I'm working on a project with Curtis "Ovid" Poe and Adrian Howard. We use Perl 5.10.1, but because we control which version of Perl 5 we use, there's no reason not to test with Perl 5.12.0 -- and if we find bugs, we can report them and get them fixed in the proper place.
This application has its own quirks for setup and installation. I managed to clean up some of the worst offenses as my first work on the project; it installs and passes tests on my server with Perl 5.10.1, so it should install cleanly if all of its dependencies work with Perl 5.12.
My first approach was to manage my own parallel installation of Perl 5 with local::lib and a custom installation of Perl 5.12, but the manual intervention required to make all of that work was enough of a hassle that I took a tip from Chris Prather and installed App::perlbrew to manage my various installations (system Perl 5.10.0 built with threading, custom Perl 5.10.1 without threads, and now Perl 5.12.0 RC1).
$ cpan App::perlbrew $ perlbrew init $ echo 'source /home/chromatic/perl5/perlbrew/etc/bashrc' >> ~/.bashrc $ source /home/chromatic/perl5/perlbrew/etc/bashrc $ perlbrew install perl-5.12.0-RC1 -as p512
-as p512 option was optional; it lets me use
p512 as a short name to refer to that particular installation
when switching between versions.
After a while with no obvious output (which is fine), the end result is the ability to switch between parallel Perl 5 installations without them stomping on each other. They're all installed locally in my own home directory, so I can use CPAN or cpanminus to install modules without worrying about root access or messing up the system for anyone else.
I had already installed local::lib, but I'm not sure it's necessary in this case.
With the changes to my .bashrc, now
perl is a
symlink. Switching my version with
perlbrew swaps a symlink,
so every time I invoke
perl directly, it uses the intended
version. Shebang lines remain unaffected, so anything which invokes a
program directly will use a hard-coded version of Perl. Unfortunately,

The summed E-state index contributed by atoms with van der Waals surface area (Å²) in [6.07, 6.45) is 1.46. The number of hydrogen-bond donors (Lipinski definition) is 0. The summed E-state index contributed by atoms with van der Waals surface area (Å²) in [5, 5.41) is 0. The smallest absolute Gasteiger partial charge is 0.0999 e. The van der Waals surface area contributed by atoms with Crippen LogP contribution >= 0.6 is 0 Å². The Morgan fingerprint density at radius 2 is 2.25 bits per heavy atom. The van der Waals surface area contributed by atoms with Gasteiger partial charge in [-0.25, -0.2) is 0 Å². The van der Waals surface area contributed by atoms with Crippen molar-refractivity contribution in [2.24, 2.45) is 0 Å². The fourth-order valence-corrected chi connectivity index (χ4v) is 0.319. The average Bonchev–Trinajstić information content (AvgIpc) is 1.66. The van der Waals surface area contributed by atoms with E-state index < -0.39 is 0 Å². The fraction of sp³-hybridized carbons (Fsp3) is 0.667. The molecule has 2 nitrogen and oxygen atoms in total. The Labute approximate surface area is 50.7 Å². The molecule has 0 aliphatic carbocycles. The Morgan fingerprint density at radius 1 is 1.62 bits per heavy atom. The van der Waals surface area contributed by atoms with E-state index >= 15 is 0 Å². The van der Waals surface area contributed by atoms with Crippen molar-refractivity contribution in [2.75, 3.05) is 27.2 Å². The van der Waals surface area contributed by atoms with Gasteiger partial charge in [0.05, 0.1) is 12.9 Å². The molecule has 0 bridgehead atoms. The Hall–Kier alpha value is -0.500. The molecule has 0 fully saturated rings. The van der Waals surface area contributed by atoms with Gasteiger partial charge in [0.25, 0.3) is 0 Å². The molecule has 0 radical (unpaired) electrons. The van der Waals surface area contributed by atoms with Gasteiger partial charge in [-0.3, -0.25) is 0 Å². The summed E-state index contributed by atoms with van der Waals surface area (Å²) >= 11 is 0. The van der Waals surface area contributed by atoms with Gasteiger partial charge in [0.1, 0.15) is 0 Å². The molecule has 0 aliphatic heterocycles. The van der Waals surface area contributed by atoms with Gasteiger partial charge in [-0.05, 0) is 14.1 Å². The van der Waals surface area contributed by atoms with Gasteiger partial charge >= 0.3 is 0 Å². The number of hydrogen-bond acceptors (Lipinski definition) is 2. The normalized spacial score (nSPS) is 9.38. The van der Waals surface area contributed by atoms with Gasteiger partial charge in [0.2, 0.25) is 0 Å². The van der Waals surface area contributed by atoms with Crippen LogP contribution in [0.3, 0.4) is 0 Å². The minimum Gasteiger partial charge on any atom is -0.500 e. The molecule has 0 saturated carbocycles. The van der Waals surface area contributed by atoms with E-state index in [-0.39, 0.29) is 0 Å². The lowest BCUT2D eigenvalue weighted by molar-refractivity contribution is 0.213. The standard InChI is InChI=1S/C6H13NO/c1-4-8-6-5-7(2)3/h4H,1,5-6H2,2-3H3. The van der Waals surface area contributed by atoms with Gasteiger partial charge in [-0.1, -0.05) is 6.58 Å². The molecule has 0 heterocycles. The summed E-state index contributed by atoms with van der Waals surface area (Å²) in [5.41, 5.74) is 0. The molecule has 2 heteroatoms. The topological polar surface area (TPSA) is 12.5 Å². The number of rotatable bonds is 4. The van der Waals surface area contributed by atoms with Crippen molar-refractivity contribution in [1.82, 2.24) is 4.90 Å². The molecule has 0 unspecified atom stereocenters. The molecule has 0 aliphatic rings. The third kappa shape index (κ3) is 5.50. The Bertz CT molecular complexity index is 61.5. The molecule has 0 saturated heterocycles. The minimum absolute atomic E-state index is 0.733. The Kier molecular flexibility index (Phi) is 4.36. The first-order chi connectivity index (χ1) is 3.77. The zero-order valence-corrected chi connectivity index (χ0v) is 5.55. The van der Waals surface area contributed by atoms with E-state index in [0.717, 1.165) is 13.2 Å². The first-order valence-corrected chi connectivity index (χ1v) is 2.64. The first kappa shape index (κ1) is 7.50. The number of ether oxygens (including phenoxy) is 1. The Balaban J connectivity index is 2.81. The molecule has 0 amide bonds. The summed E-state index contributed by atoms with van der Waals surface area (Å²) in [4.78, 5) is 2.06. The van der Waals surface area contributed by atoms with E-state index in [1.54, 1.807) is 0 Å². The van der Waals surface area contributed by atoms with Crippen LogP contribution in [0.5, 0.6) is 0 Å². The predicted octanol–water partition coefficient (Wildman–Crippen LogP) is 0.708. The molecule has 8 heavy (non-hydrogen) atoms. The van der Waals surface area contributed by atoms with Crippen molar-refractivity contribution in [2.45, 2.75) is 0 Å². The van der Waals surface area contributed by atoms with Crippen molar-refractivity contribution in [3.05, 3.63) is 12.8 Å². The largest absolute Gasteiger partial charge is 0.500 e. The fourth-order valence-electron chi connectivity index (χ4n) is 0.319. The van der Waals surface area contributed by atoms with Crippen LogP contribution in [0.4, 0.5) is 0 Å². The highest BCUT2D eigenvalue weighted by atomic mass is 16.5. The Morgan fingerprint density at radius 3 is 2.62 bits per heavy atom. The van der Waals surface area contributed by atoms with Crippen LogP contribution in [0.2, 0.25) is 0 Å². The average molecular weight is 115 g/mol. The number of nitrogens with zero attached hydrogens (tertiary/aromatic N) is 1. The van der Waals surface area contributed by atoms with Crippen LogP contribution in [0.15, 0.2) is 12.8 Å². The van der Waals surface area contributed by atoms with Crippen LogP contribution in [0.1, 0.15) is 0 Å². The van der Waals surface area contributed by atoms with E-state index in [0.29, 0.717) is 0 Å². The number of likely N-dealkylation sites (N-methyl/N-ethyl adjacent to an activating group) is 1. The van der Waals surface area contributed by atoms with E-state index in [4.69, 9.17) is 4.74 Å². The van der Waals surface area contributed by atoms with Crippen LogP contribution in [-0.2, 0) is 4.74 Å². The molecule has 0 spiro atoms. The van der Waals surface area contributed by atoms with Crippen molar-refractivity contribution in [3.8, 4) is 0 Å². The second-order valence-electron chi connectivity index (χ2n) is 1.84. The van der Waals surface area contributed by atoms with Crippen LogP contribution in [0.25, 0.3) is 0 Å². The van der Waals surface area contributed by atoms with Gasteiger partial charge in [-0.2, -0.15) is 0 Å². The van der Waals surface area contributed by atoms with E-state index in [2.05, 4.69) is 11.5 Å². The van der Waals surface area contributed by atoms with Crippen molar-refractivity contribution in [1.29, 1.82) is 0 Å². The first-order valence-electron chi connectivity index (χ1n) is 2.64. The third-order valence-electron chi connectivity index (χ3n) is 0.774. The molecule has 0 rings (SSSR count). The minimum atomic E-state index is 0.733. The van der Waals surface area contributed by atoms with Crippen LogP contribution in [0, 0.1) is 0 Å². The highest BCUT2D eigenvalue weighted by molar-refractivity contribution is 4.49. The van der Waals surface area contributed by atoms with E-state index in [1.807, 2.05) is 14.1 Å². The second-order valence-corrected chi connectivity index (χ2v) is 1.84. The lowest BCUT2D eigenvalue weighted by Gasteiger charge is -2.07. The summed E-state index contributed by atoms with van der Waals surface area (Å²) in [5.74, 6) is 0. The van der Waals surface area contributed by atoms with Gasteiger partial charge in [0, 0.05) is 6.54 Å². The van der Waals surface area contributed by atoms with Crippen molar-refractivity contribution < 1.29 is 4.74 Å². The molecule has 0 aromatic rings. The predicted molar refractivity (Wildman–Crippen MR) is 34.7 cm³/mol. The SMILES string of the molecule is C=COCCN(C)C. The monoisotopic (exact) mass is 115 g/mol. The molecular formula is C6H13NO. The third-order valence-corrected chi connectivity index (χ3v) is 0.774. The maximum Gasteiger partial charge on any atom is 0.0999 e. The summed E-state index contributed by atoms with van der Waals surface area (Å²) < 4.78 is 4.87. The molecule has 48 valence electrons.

cpanm, so I took to using an alias which does
perl `which cpanm` as a temporary workaround. Miyagawa suggested not using CPAN to install cpanminus. Instead, he recommends:
$ curl -L http://cpanmin.us | perl - App::cpanminus
Note that you'll have to do this for every new version of Perl you install with perlbrew.
Here's the nice part of perlbrew. I can also install Perl 5.10.1 through it (replacing my custom installation) and switch between the two with a simple command:
$ perlbrew switch p5101 $ perlbrew switch perl-5.10.1
You can see what you have installed with:
$ perlbrew installed
For those of you curious as to the results of my experiments with 5.12.0, Devel::Cover doesn't work correctly yet, but that's not a requirement for this project. Devel::BeginLift needs a patch to build. Fortunately, that's available in the RT queue. A manual build and test worked just fine. Other than that, a little bit of babysitting on the installation satisfied all of the dependencies.
If I'd had to manage the installation (and module paths and...) of all
of this software, I'd have spent a lot more time on the fiddly details of
installing dependencies and not the interesting part.
App::perlbrew allowed me to concentrate on what really
matters: does my software work?
Perl 5.12.0 will come out soon. Use
App::perlbrew to test
code you care about with it.